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Canoe garden lands on the shore of Lake Iroquois

May 28th, 2015 · No Comments

Led by David Suzuki Foundation Neighbourhood Park Ranger Aidan Nolan (above left), volunteers transform a canoe into a garden in front of the Tollkeeper’s Cottage at Bathurst Street and Davenport Road. A Community Canoe Garden Network initiative, the garden — one of 11 installed along the corridor of old Garrison Creek — creates an abundant habitat for bees, birds, bats, and butterflies while reminding residents of the lost rivers that flow beneath the city. Photo: Neiland Brissenden, Gleaner News

Led by David Suzuki Foundation Neighbourhood Park Ranger Aidan Nolan (above left), volunteers transform a canoe into a garden in front of the Tollkeeper’s Cottage at Bathurst Street and Davenport Road. A Community Canoe Garden Network initiative, the garden — one of 11 installed along the corridor of old Garrison Creek — creates an abundant habitat for bees, birds, bats, and butterflies while reminding residents of the lost rivers that flow beneath the city. Photo: Neiland Brissenden, Gleaner News

A native plant garden is taking root in a derelict canoe positioned on what was once the shore of a lake dating to the last ice age. Located in Tollkeeper’s Park at Bathurst Street and Davenport Road, it is one of 20 urban installations that will make up the Community Canoe Garden Network, itself part of the Homegrown National Park Project. Each canoe garden is beached along Garrison Creek, one of the city’s old waterways, and provides a habitat for local bees, bats, butterflies, and birds.

Aidan Nolen, a David Suzuki Foundation volunteer, which the foundation terms a Neighbourhood Park Ranger, is leading the initiative, and planning to install nine more community canoes this year.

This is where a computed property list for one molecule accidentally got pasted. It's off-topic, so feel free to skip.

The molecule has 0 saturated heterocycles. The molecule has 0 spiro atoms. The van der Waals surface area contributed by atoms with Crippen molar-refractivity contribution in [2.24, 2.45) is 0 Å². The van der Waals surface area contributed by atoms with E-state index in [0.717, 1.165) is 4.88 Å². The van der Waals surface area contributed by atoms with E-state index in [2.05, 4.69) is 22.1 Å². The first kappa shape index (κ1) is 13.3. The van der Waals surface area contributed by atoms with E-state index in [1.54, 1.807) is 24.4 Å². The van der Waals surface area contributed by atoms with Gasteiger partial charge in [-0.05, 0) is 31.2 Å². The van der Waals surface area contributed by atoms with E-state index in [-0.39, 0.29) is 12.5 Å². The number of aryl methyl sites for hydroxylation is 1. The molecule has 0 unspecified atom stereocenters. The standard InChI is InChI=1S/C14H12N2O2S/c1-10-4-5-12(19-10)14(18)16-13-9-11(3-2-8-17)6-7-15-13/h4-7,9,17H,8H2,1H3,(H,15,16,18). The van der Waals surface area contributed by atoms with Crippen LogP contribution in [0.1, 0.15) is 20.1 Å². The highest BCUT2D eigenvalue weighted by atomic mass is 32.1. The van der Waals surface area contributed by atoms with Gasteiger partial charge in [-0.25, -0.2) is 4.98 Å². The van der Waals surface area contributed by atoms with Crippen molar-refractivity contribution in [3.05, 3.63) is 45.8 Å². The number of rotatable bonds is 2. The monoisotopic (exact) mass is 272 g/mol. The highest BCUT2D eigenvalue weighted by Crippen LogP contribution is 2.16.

“Nolan is a super volunteer who has committed an extraordinary amount of time and energy to this cause,” said Jode Roberts, a foundation staff member. “He has taken it a step further by including an educational component about lost rivers, and has started to include First Nations groups who identify with the canoe as a cultural symbol.”

A corridor for native and European travellers alike for generations, the location of this particular canoe is especially historically significant.

All of downtown south of Davenport Road was once under Lake Iroquois, until approximately 12,000 to 13,000 years ago, when the last ice age ended and the receding waters formed Lake Ontario. Still visible, the old shoreline is noticeable in the dramatic changes in elevation at Bathurst Street north of Davenport Road.

Thought to have been a trail stretching from Montreal to Niagara, this route along the edge of an ancient lake was documented by Elizabeth Simcoe (wife of then Lieutenant-Governor of Upper Canada John Graves Simcoe) in 1776. Only the section between the Humber and Don rivers is in its original location.

The Tollkeeper’s Cottage, also part of the park, is a museum about tolls, roads, and nineteenth-century life. The oldest structure of its kind Canada, it dates to 1835, a time when private developers built roads, and charged all those travelling along them a fee, or toll, per use. Think of it as an early Highway 407 built on a native pathway.

Interested in hosting a canoe installation? For further information, or to make a donation, please visit www.communitycanoe.ca.

—Brian Burchell/Gleaner News

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